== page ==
The first explanation of this different behaviour comes from what they advocate for. Female education does not encounter any rejection in Europe. It would be ludicrous if someone would argue that half of our population should not attend school. Furthermore, it is a cause that does not need any effective or political action here; it argues for action outside of our continent. For the European elite, it is not only a fashionable discourse that complies with the status quo but also a “pat on the back”, a “proof” that Western society is superior and more progressive.

In front of this “innocent” message, Greta’s principles and values are grounded in the ‘here and now’. They are opposed to the roots of our economic and social structure. The activist is arguing for a systematic change since that is the only way to combat the climate emergency in an effective way. Because of that, she has made herself the enemy of big polluting companies and the politicians who they have been friends with for decades.

Instead of a message in favour of peace and education, what Thunberg represents is a challenge to the source of the economic benefits that have sustained our elites. It is understandable that because of that, her message is confrontational and opposed to a peaceful modus vivendi between polluters and the future generations who will suffer the worse consequences.

Nonetheless, the nature of their messages is not the only reason for the world’s shameful attack towards a teenager. While Malala is frequently portrayed as a victim of the repressive Taliban and patronised as a child who needs our protection, Greta has rejected the label of an adolescent who is destined to suffer the errors of the past generations. On the other hand, the world has managed to define Malala as a passive victim who has survived to her enemies and is continuing to speak her truth. Apart from being a sadly simplistic recount of her discourse, this has succeeded in making her and her message acceptable to our leaders and society at large.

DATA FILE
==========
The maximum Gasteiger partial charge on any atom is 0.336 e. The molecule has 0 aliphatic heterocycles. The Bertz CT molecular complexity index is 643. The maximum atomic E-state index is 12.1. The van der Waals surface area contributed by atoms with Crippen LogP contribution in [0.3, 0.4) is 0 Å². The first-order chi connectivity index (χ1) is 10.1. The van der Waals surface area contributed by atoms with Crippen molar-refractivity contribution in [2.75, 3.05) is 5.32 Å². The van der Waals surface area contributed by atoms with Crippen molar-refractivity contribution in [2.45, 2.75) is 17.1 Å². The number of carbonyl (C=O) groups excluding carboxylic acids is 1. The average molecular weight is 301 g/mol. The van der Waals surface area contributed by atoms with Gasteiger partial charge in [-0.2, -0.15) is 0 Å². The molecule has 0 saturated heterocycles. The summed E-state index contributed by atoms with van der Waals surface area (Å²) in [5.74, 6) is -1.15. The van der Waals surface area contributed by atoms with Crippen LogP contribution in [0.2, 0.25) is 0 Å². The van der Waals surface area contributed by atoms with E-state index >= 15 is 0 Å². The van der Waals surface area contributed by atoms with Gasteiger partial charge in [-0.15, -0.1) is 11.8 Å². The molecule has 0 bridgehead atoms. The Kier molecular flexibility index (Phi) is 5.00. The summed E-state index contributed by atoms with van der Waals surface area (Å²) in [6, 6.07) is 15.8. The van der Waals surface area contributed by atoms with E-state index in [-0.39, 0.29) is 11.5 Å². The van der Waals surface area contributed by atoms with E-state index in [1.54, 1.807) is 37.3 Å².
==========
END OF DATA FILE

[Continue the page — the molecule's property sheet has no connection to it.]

This process of fetishisation has not happened yet with Greta Thunberg. Her voice, her actions, continue to be an essential part of how she portrays herself. She has not resigned herself to be a smiling child who has a message of love and hope. She has decided to tell an uncomfortable truth. She has embraced her anger against the older generation and she has chosen to be authentic.

Unfortunately, it seems that our society is not prepared for authenticity nor being told what we should do in order to ensure a viable and decent future precisely for the following generations.

Some might choose to ignore these reflections and continue to justify their difference in treatment on the fact that the messages are not the same, or not even related. While Malala’s cause treats with something that is universally condemnable, Greta’s message seems too crude, ultimately too “political”. This argument first ignores the difference circumstances outside of the West and misinterprets Malala’s core audience, which is not living in Europe but on places where female education is still not the norm. Secondly, criticizing that climate change is “political” contradicts the thousands of climate scientists who have expressed their support for Greta Thunberg. Any solution to this must be political.

Malala awaken our western saviour complex, she had been cruelly attacked, she was refused the basic human right to go to school and learn, she was a girl, she was an easy target both for the Taliban, and for the western discourses. She required our help, our saving. Greta doesn’t need to be saved.  In that sense she is a subversive figure, a young girl, almost a child, not asking to be saved or protected but demanding change, pointing out our contradictions and our failures regarding the greatest, defining threat of our era: the climate crisis.

Greta Thunberg is proving to be a paradigm for millions of youngsters and is challenging the hegemonical discourse both with the nature and the form of her message. Instead of trying to ignore and insult her persona, as “adults” we should engage with her arguments and celebrate the maturity of our future generations.